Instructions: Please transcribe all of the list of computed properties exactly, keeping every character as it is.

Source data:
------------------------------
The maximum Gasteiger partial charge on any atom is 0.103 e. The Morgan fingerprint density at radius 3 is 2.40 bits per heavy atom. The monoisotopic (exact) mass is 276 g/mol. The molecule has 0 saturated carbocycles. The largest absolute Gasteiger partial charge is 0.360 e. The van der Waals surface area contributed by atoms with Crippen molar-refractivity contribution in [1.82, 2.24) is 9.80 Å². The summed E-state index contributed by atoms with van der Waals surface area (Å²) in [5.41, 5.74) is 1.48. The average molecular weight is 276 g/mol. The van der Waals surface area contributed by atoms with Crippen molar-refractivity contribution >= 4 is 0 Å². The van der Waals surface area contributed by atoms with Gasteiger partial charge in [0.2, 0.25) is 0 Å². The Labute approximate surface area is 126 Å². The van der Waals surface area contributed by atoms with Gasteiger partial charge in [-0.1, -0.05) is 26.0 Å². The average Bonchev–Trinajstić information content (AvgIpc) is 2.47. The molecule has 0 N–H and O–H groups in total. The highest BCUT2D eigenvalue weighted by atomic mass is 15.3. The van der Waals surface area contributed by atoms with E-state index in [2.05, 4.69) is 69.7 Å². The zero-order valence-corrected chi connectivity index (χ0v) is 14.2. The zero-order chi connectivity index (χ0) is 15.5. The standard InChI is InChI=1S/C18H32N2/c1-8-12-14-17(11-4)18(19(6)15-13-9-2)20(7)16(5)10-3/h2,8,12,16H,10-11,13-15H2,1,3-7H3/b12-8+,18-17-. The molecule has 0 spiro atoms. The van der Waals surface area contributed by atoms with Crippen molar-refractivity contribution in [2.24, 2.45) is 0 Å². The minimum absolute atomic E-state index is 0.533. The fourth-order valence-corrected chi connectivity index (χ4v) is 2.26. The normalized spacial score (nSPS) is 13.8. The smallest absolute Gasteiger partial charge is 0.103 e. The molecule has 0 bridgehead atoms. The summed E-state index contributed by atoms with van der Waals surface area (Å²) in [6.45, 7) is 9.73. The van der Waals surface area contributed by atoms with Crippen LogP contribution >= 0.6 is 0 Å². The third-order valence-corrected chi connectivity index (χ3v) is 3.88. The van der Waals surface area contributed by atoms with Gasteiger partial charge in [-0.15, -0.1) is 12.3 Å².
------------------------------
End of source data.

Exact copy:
The maximum Gasteiger partial charge on any atom is 0.103 e. The Morgan fingerprint density at radius 3 is 2.40 bits per heavy atom. The monoisotopic (exact) mass is 276 g/mol. The molecule has 0 saturated carbocycles. The largest absolute Gasteiger partial charge is 0.360 e. The van der Waals surface area contributed by atoms with Crippen molar-refractivity contribution in [1.82, 2.24) is 9.80 Å². The summed E-state index contributed by atoms with van der Waals surface area (Å²) in [5.41, 5.74) is 1.48. The average molecular weight is 276 g/mol. The van der Waals surface area contributed by atoms with Crippen molar-refractivity contribution >= 4 is 0 Å². The van der Waals surface area contributed by atoms with Gasteiger partial charge in [0.2, 0.25) is 0 Å². The Labute approximate surface area is 126 Å². The van der Waals surface area contributed by atoms with Gasteiger partial charge in [-0.1, -0.05) is 26.0 Å². The average Bonchev–Trinajstić information content (AvgIpc) is 2.47. The molecule has 0 N–H and O–H groups in total. The highest BCUT2D eigenvalue weighted by atomic mass is 15.3. The van der Waals surface area contributed by atoms with E-state index in [2.05, 4.69) is 69.7 Å². The zero-order valence-corrected chi connectivity index (χ0v) is 14.2. The zero-order chi connectivity index (χ0) is 15.5. The standard InChI is InChI=1S/C18H32N2/c1-8-12-14-17(11-4)18(19(6)15-13-9-2)20(7)16(5)10-3/h2,8,12,16H,10-11,13-15H2,1,3-7H3/b12-8+,18-17-. The molecule has 0 spiro atoms. The van der Waals surface area contributed by atoms with Crippen molar-refractivity contribution in [2.24, 2.45) is 0 Å². The minimum absolute atomic E-state index is 0.533. The fourth-order valence-corrected chi connectivity index (χ4v) is 2.26. The normalized spacial score (nSPS) is 13.8. The smallest absolute Gasteiger partial charge is 0.103 e. The molecule has 0 bridgehead atoms. The summed E-state index contributed by atoms with van der Waals surface area (Å²) in [6.45, 7) is 9.73. The van der Waals surface area contributed by atoms with Crippen LogP contribution >= 0.6 is 0 Å². The third-order valence-corrected chi connectivity index (χ3v) is 3.88. The van der Waals surface area contributed by atoms with Gasteiger partial charge in [-0.15, -0.1) is 12.3 Å².